United States Department of State
Assistant Secretary of State for Political-Military Affairs
Washington, D.C. 20520

February 9, 1996

Mr. Paul Leventhal
President, Nuclear Control Institute
1000 Connecticut Ave. N.W.
Suite 804
Washington, D.C. 20036

Dear Mr. Leventhal:

This is in response to your January 5, 1996 letter to Secretary Christopher in which you propose that the State Department intervene to prevent the sale of highly enriched uranium (HEU) from the Russian Ministry of Atomic Energy (MINATOM) to research reactors in Western Europe. I assure you that we have raised our concerns about this matter with the Russian Government several times, and that we will continue to discuss it with them.

The United States has long advocated a policy to minimize and eventually eliminate the use of HEU in civil nuclear commerce. We have explained this policy on numerous occasions over the years to our traditional nuclear trading partners in Western Europe, Japan, Canada, and Australia. We believe that there is broad, but not universal, support for this policy. We have worked with the West Europeans and others in a highly successful program to convert research reactors which use HEU fuel to utilize low enriched uranium (LEU) fuel. Over forty research reactors have converted or have committed to convert to LEU, including most of the research reactors in Western Europe.

Four existing research reactors in Western Europe have not converted or committed to convert to existing LEU fuels. Three of these utilize a very high density fuel for which there is as yet no LEU alternative. The United States is attempting to initiate a program to develop LEU technologies for this very high density fuel and will continue to urge that all research reactors convert to LEU for nonproliferation reasons.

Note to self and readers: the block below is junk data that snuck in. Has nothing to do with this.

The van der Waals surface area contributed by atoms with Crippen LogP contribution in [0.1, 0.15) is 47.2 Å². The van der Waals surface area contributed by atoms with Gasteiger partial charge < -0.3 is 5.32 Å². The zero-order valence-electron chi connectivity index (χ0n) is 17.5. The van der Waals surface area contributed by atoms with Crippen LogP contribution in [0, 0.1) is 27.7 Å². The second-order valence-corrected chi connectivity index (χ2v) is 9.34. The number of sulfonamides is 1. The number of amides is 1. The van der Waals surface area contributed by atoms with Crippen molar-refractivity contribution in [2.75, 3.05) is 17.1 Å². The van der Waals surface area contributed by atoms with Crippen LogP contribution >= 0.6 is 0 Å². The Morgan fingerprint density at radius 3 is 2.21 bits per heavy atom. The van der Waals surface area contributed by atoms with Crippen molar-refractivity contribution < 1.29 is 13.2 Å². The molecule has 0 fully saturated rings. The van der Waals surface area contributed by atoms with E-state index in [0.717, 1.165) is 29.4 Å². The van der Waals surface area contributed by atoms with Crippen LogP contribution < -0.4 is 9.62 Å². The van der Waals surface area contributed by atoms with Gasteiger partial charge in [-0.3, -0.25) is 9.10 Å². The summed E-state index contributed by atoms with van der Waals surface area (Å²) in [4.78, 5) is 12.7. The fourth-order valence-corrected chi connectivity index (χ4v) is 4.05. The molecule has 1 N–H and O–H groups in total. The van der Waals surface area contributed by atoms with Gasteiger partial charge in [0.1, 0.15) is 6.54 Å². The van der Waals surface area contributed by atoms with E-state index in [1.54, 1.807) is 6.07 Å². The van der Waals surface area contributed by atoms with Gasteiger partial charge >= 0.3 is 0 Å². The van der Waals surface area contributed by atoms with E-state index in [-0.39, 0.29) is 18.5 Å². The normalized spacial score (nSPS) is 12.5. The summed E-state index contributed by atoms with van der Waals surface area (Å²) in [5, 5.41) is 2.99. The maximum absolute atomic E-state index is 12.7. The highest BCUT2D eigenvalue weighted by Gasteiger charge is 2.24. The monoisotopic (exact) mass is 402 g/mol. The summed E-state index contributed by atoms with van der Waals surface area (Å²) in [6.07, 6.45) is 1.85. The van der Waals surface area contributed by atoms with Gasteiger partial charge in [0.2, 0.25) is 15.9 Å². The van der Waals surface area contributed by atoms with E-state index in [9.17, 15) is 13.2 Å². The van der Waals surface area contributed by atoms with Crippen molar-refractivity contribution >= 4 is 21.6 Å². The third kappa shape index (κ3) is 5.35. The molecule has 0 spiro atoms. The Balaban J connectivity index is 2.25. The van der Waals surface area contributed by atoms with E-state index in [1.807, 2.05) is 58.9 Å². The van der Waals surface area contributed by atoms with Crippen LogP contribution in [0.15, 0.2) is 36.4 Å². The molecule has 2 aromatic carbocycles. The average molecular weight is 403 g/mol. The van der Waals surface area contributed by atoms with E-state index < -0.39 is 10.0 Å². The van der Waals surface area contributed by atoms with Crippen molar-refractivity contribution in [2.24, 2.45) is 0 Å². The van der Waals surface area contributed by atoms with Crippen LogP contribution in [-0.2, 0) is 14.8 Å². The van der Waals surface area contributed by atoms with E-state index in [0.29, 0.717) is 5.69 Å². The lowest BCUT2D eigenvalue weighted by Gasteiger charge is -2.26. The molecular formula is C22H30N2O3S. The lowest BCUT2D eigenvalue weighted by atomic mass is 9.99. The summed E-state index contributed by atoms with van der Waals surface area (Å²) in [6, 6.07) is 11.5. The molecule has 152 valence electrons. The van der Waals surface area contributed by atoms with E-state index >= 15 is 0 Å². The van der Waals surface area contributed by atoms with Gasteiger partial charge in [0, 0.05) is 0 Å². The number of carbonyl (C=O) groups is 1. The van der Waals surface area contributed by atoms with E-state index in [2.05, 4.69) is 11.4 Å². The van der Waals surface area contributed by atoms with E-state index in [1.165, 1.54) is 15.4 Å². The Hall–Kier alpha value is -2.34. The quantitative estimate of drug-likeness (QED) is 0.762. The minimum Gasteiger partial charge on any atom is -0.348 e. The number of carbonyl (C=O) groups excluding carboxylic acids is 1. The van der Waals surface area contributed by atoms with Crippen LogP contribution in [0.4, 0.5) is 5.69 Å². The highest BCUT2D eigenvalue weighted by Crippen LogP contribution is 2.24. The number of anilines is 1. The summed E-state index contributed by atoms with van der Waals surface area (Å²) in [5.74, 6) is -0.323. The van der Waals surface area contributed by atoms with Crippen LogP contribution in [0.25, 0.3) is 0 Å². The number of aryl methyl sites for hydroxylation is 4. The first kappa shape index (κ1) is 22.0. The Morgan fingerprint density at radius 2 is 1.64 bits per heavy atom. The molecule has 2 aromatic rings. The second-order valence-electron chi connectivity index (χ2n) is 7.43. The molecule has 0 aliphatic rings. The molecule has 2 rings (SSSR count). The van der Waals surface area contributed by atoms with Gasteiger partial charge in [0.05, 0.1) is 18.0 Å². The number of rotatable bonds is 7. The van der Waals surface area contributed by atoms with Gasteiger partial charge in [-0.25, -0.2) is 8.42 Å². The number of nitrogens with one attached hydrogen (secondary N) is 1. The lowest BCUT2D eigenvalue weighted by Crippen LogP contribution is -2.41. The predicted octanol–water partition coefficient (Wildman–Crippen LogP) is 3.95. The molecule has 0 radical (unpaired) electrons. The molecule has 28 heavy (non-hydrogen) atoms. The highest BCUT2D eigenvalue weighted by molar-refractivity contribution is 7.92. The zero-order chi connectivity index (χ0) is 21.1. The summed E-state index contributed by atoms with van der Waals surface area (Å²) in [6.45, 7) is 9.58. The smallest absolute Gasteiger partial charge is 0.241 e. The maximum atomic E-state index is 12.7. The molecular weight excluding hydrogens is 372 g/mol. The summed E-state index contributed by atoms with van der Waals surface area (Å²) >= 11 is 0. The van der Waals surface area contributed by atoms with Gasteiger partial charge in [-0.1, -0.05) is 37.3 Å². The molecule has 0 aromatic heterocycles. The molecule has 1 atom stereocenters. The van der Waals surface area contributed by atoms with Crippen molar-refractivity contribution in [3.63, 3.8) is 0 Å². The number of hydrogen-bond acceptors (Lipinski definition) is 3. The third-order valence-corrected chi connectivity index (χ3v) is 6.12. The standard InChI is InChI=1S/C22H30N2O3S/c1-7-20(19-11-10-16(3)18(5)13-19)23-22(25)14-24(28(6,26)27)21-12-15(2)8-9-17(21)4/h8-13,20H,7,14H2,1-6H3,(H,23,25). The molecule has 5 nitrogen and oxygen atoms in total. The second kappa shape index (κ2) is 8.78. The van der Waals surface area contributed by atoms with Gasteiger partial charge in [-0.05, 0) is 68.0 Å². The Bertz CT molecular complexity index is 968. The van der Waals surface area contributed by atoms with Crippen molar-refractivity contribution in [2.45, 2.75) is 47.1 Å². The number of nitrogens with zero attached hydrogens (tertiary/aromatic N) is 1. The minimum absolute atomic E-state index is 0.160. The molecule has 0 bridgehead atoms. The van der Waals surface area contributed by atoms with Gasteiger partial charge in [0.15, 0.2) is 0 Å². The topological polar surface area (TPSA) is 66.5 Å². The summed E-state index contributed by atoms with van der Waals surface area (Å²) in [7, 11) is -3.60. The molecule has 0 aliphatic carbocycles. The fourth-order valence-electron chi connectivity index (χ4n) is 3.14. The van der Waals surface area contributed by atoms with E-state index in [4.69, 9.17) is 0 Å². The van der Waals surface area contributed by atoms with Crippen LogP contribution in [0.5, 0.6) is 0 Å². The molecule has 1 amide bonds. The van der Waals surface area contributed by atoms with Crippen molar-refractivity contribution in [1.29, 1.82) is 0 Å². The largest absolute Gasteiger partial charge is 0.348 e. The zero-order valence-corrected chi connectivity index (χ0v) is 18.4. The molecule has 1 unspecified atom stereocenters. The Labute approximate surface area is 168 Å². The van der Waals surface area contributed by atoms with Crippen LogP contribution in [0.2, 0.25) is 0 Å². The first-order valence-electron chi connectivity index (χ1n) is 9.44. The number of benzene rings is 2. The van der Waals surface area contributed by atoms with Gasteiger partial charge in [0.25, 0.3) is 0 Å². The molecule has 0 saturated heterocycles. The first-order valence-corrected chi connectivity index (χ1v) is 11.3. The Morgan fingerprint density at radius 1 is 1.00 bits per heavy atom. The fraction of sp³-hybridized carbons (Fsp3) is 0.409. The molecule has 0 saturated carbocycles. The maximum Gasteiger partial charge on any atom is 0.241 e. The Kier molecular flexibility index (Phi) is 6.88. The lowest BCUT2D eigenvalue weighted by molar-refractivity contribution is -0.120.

Over the past year, we have discussed our policy to minimize and eventually eliminate the use of HEU in civil commerce with the governments of China, Russia, and various East European states. The United States does not, for reasons of both law and policy, export HEU except under very stringent conditions related to development of new LEU fuels and commitments from the prospective importer to utilize such fuels when available.

We have urged the Government of Russia to adopt similar policies, and we will continue to encourage them to do so. The Department of Energy through Argonne National Laboratory has initiated a program of technical cooperation with a group of Russian scientific institutes on the development of LEU fuel technology for Soviet-designed research reactors. We hope that this technical cooperation will ultimately result in the conversion of research reactors in Russia and in countries which have research reactors of the Soviet design.

Regarding your comments that the import of HEU from Russia would permit the Technical University at Munich to construct the FRM II research reactor on a design utilizing HEU, the German Government has informed us that the reactor operator at the Technical University of Munich is not negotiating with MINATOM for HEU supply. Technical University at Munich officials have informed their licensing authority that they have secured a ten-year supply of HEU from domestic inventories. These contracts were secured well before reports of possible MINATOM supply of HEU to a couple of research reactors in Western Europe. Therefore, the construction of the FRM II reactor does not appear to be dependent upon possible MINATOM supply of HEU to Western Europe.

I appreciate your interest in this matter. I assure you that we will continue to urge the Government of Russia to support the goal of minimizing and eventually eliminating civil world commeree in HEU.


Thomas E. McNamara

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